Nope. It's "well, something WILL happen". Even if you lot manage to postpone triggering A50 indefinitely, it's not business as usual any more. Because I doubt that businesses are willing to wait until A50 is invoked, then wait again to see what comes out of the negotiations. It simply won't be as good as being inside the single market, and businesses will want to pre-empt that degradation. So, legally there won't be a difference NOW* and not even until A50 is invoked and its negotiations finalised, but businesses tend to look ahead a number of years to prevent being caught out. Science projects, often being long-running, tend to take the same approach.

* Some people have been implementing their interpretation of the referendum rather prematurely.

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Google slammed over its 'free' school service

Stoneshop
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Re: And is anyone surprised?

Don't shoot the pope before you've sold the fur?

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Amazingly insecure industrial control systems + internet = Cupful of nope

Stoneshop
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Holmes

Re: Where's the link?

You mean this one under the very last word in the very last sentence of the very last paragraph?

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Google aims to train two million Indian Android devs by 2018

Stoneshop
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Big Brother

Google aims to train two million Indian Android devs

Google aims to train two million Indian Androids, rather.

There, FTFY

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Tesla whacks guardrail in Montana, driver blames autopilot

Stoneshop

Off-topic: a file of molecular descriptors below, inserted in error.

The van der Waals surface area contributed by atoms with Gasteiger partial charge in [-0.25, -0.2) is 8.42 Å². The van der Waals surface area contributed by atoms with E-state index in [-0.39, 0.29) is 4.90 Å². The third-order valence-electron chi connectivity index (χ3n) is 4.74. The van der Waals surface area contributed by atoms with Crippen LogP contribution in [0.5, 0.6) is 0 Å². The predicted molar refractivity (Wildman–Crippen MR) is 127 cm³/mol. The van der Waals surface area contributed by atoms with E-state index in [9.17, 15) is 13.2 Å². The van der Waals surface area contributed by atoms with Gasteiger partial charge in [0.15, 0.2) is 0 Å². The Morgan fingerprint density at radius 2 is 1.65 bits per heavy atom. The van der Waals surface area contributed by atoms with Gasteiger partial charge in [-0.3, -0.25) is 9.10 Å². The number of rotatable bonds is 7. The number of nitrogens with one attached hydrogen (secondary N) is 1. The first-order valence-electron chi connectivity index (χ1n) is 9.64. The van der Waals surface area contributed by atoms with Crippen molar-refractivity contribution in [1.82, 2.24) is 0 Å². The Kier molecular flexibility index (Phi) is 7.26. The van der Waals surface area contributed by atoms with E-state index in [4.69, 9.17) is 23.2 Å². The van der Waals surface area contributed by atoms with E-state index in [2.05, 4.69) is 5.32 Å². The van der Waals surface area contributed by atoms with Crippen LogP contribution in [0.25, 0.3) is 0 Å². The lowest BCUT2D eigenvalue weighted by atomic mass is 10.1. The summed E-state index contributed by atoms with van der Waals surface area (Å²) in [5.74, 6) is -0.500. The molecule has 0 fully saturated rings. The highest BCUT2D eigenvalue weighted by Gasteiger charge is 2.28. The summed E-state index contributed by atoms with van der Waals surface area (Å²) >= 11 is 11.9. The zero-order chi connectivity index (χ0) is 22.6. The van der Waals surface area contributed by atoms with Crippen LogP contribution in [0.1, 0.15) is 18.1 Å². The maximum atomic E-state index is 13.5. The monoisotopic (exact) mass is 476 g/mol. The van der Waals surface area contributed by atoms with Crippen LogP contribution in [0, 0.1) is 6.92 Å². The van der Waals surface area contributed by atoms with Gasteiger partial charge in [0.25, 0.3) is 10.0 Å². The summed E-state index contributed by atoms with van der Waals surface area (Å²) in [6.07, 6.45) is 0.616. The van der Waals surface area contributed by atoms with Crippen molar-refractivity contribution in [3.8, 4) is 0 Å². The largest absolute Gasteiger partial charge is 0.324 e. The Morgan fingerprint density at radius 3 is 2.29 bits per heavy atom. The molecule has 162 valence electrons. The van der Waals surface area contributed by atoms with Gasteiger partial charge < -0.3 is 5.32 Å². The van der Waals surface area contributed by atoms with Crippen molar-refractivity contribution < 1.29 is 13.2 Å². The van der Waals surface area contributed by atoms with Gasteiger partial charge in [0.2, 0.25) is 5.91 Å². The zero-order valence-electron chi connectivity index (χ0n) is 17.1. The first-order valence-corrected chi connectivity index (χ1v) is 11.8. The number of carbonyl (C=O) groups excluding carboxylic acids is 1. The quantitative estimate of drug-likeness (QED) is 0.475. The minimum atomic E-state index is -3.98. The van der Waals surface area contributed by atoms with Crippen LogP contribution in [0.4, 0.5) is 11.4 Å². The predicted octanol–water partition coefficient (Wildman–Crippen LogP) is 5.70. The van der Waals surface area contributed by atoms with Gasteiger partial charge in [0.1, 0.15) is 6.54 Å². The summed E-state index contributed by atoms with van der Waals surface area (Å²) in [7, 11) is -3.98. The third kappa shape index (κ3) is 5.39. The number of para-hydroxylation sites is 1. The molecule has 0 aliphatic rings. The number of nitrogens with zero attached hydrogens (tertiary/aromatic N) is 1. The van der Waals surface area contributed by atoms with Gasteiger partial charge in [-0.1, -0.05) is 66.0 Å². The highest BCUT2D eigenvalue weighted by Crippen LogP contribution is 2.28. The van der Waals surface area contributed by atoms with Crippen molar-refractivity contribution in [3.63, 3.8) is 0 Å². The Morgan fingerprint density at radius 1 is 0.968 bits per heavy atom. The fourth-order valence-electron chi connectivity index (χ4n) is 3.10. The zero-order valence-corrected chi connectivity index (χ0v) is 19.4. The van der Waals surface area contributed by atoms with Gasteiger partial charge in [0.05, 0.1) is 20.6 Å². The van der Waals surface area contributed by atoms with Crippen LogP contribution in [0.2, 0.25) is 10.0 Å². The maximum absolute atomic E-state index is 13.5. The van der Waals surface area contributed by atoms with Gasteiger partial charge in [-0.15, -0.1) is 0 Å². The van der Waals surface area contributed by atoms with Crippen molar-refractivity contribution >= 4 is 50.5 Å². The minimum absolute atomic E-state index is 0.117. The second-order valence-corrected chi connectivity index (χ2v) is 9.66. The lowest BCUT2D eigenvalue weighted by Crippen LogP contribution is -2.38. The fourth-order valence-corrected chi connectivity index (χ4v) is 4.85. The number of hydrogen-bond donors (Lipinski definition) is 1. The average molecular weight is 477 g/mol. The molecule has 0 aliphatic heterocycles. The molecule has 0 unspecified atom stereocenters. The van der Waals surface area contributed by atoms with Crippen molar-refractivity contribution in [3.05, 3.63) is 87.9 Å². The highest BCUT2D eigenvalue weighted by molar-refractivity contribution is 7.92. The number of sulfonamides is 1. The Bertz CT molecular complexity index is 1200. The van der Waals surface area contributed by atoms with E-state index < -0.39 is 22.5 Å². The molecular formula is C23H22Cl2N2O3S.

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Holmes

Re: "A.I. is hard."

You mean like a broken down or stopped on traffic lights car stationary object ?

I expect the guidance system to have a hard time detecting narrow, non-metallic objects in the dark (no radar signature, little contrast from the background), and the restriction is based on that.

And if you're doing 60mph (100km/h) in an area with traffic lights, running into a statio9nary object will quite likely be the last thing you do. Ever.

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Stoneshop
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Facepalm

Re: No cell phone reception??

No cellphone reception -> GPS can't pull in the map for the area (pre-loaded maps are so very yesterday) -> no frigging idea where he is.

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Cycling paramedics in epic rush to save patient who ate stale sandwich

Stoneshop
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Re: Range of use

(I'm sure a motorcycle could use the pavement at a push too, but they're not so easy to get up the curbs).

Not sure about the first response bikes used in the UK, but over here they tend to be the large allroads: BMW R1200GS, Honda Varadero, Yamaha Tenere. A fairly usable combination of carrying capacity and agility. Add some Advanced Rider courses to that and London curbstones shrink to a minor nuisance.

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Rolls-Royce reckons robot cargo ships are the future of the seas

Stoneshop